For instance, Soderling's success on clay does not seem to make much sense. He is has a pretty sizable serve, flat groundstrokes, and so-so movement.
Soderling's strokes are pretty spinny actually, just incredibly hard and spinny.
His relatively poor movement means he is effective on a slow surface when he has time to get in position to set up for a huge groundie. Same reason del Potro and Isner can perform well on clay.
Another example is Nadal on grass. His serve is arguably his weakest aspect. He plays a hyper-defensive game. He does not come to net very often (31 times compared to Fed's 75 in the Wimbledon final of 2008). He is capable of hitting flat shots, but is obviously much more comfortable with using topsin.
Are there any examples more puzzling than these two?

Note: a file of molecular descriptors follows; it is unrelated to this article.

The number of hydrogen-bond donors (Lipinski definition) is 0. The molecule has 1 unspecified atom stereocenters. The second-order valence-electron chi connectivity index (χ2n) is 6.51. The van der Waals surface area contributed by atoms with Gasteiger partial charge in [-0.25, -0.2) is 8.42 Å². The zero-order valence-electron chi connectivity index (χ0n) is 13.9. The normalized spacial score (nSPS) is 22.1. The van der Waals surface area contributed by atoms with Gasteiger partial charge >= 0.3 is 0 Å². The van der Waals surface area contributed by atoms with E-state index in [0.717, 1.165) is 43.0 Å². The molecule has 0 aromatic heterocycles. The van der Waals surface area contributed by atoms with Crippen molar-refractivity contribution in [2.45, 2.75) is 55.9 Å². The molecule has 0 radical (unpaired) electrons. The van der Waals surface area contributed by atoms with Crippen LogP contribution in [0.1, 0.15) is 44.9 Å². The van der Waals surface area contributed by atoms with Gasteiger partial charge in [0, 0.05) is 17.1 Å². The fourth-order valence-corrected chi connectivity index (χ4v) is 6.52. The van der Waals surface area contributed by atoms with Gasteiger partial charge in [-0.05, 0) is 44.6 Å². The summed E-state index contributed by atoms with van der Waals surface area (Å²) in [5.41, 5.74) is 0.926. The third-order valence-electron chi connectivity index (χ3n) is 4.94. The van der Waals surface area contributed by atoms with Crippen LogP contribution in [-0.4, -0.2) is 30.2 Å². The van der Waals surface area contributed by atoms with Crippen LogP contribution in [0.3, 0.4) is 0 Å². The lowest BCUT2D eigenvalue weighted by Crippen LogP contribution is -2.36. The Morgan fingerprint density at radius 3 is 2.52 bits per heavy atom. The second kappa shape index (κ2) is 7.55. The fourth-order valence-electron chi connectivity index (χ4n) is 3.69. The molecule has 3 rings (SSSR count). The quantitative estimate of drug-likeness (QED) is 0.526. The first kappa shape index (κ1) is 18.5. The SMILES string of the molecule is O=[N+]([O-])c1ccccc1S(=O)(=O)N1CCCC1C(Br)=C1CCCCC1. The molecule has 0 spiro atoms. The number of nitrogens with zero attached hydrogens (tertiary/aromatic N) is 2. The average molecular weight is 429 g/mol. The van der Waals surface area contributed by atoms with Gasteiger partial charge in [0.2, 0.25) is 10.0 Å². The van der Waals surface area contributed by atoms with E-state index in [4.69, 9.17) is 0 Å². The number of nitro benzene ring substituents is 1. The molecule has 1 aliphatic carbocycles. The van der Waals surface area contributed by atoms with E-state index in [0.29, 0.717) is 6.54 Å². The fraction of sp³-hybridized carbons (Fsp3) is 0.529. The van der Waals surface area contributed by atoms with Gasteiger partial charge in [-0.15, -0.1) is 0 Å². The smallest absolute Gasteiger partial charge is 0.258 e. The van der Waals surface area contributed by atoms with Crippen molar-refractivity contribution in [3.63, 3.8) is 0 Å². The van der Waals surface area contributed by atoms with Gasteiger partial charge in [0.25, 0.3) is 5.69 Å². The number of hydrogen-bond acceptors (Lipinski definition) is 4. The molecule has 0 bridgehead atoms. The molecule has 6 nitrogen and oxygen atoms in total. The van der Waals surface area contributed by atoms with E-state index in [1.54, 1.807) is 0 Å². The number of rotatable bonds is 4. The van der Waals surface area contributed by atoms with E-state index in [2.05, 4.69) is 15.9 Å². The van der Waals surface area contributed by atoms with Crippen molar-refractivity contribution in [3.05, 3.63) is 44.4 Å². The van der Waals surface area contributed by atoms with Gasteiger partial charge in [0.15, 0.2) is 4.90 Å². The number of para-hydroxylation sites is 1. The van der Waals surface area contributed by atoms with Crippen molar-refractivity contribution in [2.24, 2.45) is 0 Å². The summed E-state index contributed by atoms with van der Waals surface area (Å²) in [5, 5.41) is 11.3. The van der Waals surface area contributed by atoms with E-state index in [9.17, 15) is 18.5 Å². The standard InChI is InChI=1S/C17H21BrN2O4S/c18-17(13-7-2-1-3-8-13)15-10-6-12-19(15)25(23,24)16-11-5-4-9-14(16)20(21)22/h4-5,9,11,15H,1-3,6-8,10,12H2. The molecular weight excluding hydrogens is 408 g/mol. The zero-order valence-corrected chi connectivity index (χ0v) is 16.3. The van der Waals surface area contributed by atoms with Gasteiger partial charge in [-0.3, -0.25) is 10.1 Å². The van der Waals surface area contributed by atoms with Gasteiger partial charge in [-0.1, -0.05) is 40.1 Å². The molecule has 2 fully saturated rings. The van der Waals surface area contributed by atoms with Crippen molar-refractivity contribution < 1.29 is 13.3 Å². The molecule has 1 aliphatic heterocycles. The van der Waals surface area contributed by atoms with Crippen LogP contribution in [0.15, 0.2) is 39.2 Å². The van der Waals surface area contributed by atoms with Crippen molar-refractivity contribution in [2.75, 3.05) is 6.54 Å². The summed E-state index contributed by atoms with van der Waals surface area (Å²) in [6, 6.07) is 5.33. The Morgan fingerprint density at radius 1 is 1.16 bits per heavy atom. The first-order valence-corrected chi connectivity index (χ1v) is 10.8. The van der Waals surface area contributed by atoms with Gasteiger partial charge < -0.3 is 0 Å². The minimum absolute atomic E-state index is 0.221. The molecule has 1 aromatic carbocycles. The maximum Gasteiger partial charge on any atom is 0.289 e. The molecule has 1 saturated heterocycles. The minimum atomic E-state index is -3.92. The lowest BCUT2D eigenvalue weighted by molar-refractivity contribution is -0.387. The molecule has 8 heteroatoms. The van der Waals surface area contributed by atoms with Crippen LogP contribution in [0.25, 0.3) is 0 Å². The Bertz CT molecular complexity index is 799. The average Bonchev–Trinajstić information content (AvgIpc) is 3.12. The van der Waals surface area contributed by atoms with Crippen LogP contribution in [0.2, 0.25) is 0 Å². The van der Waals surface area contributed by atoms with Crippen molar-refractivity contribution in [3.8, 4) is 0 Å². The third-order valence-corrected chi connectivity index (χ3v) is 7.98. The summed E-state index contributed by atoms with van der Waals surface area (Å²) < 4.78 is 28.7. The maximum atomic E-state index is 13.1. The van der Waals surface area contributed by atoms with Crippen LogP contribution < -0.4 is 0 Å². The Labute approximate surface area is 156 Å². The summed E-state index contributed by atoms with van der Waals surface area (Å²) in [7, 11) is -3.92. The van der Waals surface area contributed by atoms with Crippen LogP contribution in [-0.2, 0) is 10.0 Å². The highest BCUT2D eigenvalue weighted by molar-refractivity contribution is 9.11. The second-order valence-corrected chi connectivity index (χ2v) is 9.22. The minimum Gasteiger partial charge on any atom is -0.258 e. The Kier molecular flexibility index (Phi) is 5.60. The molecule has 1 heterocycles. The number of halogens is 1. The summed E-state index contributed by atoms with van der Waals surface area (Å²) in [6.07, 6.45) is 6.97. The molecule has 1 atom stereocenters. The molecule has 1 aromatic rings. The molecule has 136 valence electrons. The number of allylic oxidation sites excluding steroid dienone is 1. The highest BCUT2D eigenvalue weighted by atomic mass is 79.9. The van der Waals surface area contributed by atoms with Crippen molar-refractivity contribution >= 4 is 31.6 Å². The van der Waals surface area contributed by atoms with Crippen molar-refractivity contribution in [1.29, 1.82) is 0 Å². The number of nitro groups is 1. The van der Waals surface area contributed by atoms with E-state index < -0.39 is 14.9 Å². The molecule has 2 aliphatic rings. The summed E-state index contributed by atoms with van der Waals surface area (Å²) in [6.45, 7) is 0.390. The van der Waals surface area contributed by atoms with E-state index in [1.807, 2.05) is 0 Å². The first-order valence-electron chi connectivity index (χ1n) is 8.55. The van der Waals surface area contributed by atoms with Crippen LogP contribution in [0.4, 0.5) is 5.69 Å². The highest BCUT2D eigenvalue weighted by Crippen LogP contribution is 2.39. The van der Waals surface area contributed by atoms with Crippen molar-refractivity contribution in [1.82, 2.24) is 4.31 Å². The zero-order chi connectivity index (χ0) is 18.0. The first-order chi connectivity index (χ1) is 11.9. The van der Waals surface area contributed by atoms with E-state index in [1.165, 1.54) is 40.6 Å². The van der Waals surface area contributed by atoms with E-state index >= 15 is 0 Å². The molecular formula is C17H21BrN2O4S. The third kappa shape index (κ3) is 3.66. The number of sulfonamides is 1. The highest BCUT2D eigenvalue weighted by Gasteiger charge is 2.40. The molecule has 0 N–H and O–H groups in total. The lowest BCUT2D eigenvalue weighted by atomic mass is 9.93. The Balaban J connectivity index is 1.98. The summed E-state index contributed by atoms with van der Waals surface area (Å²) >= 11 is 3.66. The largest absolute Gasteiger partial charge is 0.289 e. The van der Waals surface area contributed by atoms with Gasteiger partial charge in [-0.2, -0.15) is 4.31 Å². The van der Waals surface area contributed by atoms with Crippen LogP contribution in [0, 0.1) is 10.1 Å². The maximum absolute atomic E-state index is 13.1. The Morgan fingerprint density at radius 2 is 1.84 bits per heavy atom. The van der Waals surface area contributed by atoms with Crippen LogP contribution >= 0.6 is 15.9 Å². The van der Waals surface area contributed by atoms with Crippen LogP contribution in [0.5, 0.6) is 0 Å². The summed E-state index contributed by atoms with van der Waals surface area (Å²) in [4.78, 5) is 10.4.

1) Nadal's serve is pretty good, it's just not always 215 kmh. He puts a lot of spin on his serve....the slice serve is most effective on grass. He doesn't get broken much on grass partially because of this.
2) He is basically an aggressive counterpuncher, certainly not hyper-defensive, unless he's playing a ballbasher.
His exceptional movement is one of the main reasons why he's so good on grass, where small steps and quick feet help him get in position better than most/nearly all players.
Topspin is actually pretty useful on a (medium-pace, fairly high bouncing) grasscourt like at Wimbledon, to open up angles from the baseline.
His slice is pretty mediocre, but he doesn't use it much, so it's not too much of a handicap.